Hot Topic - Press/Media Freedom
Freedom of the press has endured, as a legal concept, for nearly five hundred years when kings were stopped from seizing printing presses. Much has changed since then. The press is sophisticated and a big business, though both diminishing under the digital roar. Perhaps the legal language needs attention.
That words and images have the power to provoke, whether a video uploaded to the internet, a radio or television talk show or a cartoon published in a newspaper, has been amply demonstrated, once again. Demonstrations against words and images offensive to some and delivered both by new and old media moved beyond legitimate protest to violence, destruction and death. Defense of media freedom has been swift and compelling.
As new media shortens the attention span of viewers and readers to 140 characters, reporters and editors are even quicker to move from one event, crisis or revelation to the next. Context is lost, some say post-modernly irrelevant. Those intent on controlling images are ever more pleased.
Conventional wisdom holds that private sector media holds political influence at bay because of the profit motive. It’s very idealistic. Where local owners are investors with wide and varied interests, new to the media game as well, standards and practices are shaped by “short-term vision.” Add rampant corruption and the media sector is poisoned.
Media freedom watchers routinely report the egregious sins of politicians against media workers. The effect is notably disheartening. Still, the pressure is attention getting.
Eight countries formerly in the Soviet orbit plus Malta and Cyprus became Member States of the European Union (EU) in 2004. Two others – Bulgaria and Romania – joined in 2007. In those early days major media and press freedom indicators showed the promise of open media in newly democratic societies. Happiness was everywhere. While there have been successes, in less than ten years those same indexes point to failure in several of the new EU Member States. Happiness now, largely, is gone.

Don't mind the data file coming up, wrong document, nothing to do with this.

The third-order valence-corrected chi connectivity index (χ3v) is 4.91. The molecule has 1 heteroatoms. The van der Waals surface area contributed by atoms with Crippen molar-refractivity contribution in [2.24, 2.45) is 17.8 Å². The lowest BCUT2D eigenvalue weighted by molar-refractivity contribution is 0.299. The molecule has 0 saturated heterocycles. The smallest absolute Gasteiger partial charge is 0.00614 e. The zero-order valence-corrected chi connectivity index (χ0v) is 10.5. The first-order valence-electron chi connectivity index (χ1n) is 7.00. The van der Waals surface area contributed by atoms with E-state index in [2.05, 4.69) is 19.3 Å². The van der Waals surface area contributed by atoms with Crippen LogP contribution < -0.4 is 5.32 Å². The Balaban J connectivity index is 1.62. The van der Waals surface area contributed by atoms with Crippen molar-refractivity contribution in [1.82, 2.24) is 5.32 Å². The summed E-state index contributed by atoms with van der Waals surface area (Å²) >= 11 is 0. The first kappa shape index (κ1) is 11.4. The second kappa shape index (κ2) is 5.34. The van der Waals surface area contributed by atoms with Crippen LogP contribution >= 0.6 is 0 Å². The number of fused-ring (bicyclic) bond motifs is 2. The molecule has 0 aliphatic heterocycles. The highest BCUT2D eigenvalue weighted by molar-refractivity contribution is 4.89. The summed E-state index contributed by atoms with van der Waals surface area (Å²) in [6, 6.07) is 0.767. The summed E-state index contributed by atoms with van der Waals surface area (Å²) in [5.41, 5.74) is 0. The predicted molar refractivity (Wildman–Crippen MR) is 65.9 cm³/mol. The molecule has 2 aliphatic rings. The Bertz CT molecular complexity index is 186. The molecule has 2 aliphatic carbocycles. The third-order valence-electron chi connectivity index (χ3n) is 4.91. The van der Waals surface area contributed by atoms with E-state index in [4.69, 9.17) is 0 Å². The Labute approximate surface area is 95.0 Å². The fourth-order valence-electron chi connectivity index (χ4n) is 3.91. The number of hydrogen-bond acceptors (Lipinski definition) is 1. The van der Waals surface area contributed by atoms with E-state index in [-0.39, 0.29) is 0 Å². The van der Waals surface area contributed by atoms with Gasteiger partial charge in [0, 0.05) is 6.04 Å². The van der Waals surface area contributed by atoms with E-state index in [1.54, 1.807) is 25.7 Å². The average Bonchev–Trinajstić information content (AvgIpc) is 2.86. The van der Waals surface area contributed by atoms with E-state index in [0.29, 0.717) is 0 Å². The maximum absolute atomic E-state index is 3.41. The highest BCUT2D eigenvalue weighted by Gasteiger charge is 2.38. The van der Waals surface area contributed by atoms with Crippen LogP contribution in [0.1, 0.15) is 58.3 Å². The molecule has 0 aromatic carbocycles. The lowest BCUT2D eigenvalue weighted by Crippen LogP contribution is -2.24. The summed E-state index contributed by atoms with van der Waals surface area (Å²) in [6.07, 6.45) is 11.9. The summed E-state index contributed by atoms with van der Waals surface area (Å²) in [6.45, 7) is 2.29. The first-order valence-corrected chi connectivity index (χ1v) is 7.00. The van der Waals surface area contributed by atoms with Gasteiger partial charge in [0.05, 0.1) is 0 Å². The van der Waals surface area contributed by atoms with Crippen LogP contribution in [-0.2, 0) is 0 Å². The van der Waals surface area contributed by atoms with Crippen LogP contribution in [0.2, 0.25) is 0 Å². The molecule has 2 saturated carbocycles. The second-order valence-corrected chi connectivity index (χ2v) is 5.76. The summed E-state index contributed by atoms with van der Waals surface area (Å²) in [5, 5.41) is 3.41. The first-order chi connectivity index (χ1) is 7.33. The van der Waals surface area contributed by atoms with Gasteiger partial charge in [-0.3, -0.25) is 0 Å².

Media watchers can wail and moan all day and all night. Once a political strongman decides to slam the door on independent media there’s little anyone can do. It’s “regrettable.”
See also in ftm Knowledge
Press/Media Freedom - Challenges and Concerns
Press and media freedom worldwide is facing challenges from many corners. As authoritarian leaders impose strict control over traditional and new media with impunity, media watchers have concerns for democracy. This ftm Knowledge file accounts the troubles of this difficult decade. 88 pages. PDF (December 2011)
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Media Laws-Digital Dividend – new
Lawmakers and lawyers are challlenged by the new digital reality. We've seen new rules proposed, enacted, dismissed and changed as quickly as technology takes a new turn. The ftm Knowledge file looks at the grand plans and their consequences. 76 pages PDF April 2013
Europe’s Radio – Eastern Europe
Eastern Europe’s radio writes new rules. In fact, most everything about radio in this region is new... and changes often. The ftm Knowledge file reports on Belarus, Bulgaria, Czech Republic, Hungary, Moldova, Poland, Romania, Russia, Slovakia and Ukraine. 159 pages PDF (April 2013)
Social Media Matures (...maybe...)
Hundreds of millions use social media. It has spawned revolutions, excited investors and confounded traditional media. With all that attention a business model remains unclear or it's simply so different many can't see it. What is clear is that there's no turning back. 68 pages, PDF (February 2013)
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